MTV: And just because you're a conscious rapper doesn't mean you can't address your sexual fantasies. How did you end up writing "Go!"?

 Common describes how a combination of "Ray," John Mayer and Kanye West helped create the recipe for "Go"

Common: I went to the movies — it was Kanye, myself and John Mayer, and we went to see "Ray." We were watching it, and I was just inspired by the movie, just as a musician and as an artist, I felt inspired. We left there and went straight to the studio. Kanye started cooking up this beat and started doing this chant, like, "Go, go, go," and while we were sitting there thinking what to write, John Mayer said, "You could write about your fantasy." And I was like, "Am I going to let John Mayer come up with the concept for this joint? This is hip-hop." But John Mayer is a very talented brother and you don't know where your blessings are going to come from. He was singing, and we made him a sample on it, going 'Go.' So it all came together and now we have the song 'Go!,' which is about going to my fantasy."

MTV: What fantasies did you choose to use?

Common: My fantasy was about being with a girl I'd been with before and would have good sex with. Then another fantasy was another woman I was digging that was open and wanted to be with another girl and me too. So that's a good fantasy. ... People only think Common is just about this conscious thing. Talking about my fantasies is a good way to express myself because I am a balanced person. I like sex, I just try to be in control with it. Conscious cats like sex too.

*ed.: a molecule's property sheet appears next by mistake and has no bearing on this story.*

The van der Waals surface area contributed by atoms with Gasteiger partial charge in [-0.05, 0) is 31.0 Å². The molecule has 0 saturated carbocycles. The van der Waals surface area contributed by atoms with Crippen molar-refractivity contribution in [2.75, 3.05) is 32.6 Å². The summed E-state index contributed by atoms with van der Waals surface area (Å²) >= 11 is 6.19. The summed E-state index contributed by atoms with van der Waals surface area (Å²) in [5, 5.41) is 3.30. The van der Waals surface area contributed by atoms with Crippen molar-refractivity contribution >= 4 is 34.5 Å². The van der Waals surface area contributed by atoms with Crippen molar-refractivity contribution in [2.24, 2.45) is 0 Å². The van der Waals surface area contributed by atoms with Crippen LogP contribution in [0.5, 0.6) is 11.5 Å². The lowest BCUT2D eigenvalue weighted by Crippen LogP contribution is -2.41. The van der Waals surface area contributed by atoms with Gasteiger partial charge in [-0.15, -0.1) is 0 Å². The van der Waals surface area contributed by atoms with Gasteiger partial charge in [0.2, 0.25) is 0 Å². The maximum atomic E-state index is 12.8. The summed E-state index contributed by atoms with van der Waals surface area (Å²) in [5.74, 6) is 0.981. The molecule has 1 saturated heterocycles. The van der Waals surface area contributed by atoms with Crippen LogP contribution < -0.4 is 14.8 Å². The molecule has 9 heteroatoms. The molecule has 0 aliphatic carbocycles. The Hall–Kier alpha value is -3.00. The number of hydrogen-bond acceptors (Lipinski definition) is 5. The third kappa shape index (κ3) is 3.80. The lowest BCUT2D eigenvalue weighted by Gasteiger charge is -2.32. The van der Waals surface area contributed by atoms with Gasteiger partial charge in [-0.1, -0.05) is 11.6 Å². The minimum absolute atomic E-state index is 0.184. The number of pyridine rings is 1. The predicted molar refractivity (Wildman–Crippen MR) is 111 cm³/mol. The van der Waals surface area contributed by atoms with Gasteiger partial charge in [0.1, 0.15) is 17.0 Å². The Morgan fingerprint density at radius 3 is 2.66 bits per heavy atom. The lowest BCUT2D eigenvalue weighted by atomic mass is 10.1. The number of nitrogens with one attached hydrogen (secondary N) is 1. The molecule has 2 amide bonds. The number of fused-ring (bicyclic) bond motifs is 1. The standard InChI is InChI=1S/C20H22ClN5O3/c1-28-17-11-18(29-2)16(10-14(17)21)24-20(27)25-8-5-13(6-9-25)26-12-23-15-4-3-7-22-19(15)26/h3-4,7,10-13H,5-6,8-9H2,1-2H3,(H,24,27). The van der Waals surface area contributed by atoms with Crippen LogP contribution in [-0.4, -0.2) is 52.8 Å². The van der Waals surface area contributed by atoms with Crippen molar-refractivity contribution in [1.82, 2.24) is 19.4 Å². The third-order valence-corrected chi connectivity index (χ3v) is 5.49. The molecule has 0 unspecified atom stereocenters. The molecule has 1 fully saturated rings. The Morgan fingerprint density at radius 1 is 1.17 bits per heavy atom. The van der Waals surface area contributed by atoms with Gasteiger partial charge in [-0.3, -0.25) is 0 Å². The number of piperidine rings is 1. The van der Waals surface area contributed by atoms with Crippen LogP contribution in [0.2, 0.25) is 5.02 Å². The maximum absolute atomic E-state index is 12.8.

MTV: What can you tell us about the other tracks on the record?

Common: "The Food" ... a lot of people got it from the Dave Chappelle show, which is cool. I call it "The Food" because it's about doing what you got to do to eat, you know? ... [On] this song called "Faithful," I talk about a lot of different things. I talk about if God was a female, and the second verse deals with a person ... it's all about faith. I was saying if you knew if God was a female, would we be faithful to her? Would we still be on the same things that we are on right now? You know, like the things that draw us away from being close to God? And the second verse deals with a woman who lost her child to the streets and how she still kept her faith. Then the third verse is more talking about a man trying to be faithful in a relationship. That's one of the exciting joints on there to me. ... There's one song called "Chi-City" where I'm just slappin' on that as far as rappin'. Just rappin'. And the beat feel like some Pete Rock a little bit, where it's just some horns goin', soulful horns.